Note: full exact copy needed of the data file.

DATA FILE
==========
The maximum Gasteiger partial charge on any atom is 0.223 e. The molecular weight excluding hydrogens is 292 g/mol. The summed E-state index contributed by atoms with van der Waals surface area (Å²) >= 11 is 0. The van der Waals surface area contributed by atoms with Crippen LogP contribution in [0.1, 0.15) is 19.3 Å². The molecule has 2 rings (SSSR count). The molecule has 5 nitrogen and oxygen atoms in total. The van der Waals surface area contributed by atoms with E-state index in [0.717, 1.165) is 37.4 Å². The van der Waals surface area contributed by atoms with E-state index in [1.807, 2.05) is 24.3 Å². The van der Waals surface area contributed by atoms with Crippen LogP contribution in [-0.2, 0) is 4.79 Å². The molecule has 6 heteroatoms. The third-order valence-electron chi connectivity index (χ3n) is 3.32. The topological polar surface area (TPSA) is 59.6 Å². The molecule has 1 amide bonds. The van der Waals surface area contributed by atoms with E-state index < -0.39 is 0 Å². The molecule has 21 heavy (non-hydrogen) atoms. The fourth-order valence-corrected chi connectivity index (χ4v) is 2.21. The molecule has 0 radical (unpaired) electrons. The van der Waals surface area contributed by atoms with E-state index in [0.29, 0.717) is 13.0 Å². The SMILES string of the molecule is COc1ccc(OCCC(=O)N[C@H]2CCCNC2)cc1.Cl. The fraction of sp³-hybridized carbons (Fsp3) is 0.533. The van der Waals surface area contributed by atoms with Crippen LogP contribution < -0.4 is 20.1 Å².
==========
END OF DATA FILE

The maximum Gasteiger partial charge on any atom is 0.223 e. The molecular weight excluding hydrogens is 292 g/mol. The summed E-state index contributed by atoms with van der Waals surface area (Å²) >= 11 is 0. The van der Waals surface area contributed by atoms with Crippen LogP contribution in [0.1, 0.15) is 19.3 Å². The molecule has 2 rings (SSSR count). The molecule has 5 nitrogen and oxygen atoms in total. The van der Waals surface area contributed by atoms with E-state index in [0.717, 1.165) is 37.4 Å². The van der Waals surface area contributed by atoms with E-state index in [1.807, 2.05) is 24.3 Å². The van der Waals surface area contributed by atoms with Crippen LogP contribution in [-0.2, 0) is 4.79 Å². The molecule has 6 heteroatoms. The third-order valence-electron chi connectivity index (χ3n) is 3.32. The topological polar surface area (TPSA) is 59.6 Å². The molecule has 1 amide bonds. The van der Waals surface area contributed by atoms with E-state index < -0.39 is 0 Å². The molecule has 21 heavy (non-hydrogen) atoms. The fourth-order valence-corrected chi connectivity index (χ4v) is 2.21. The molecule has 0 radical (unpaired) electrons. The van der Waals surface area contributed by atoms with E-state index in [0.29, 0.717) is 13.0 Å². The SMILES string of the molecule is COc1ccc(OCCC(=O)N[C@H]2CCCNC2)cc1.Cl. The fraction of sp³-hybridized carbons (Fsp3) is 0.533. The van der Waals surface area contributed by atoms with Crippen LogP contribution < -0.4 is 20.1 Å².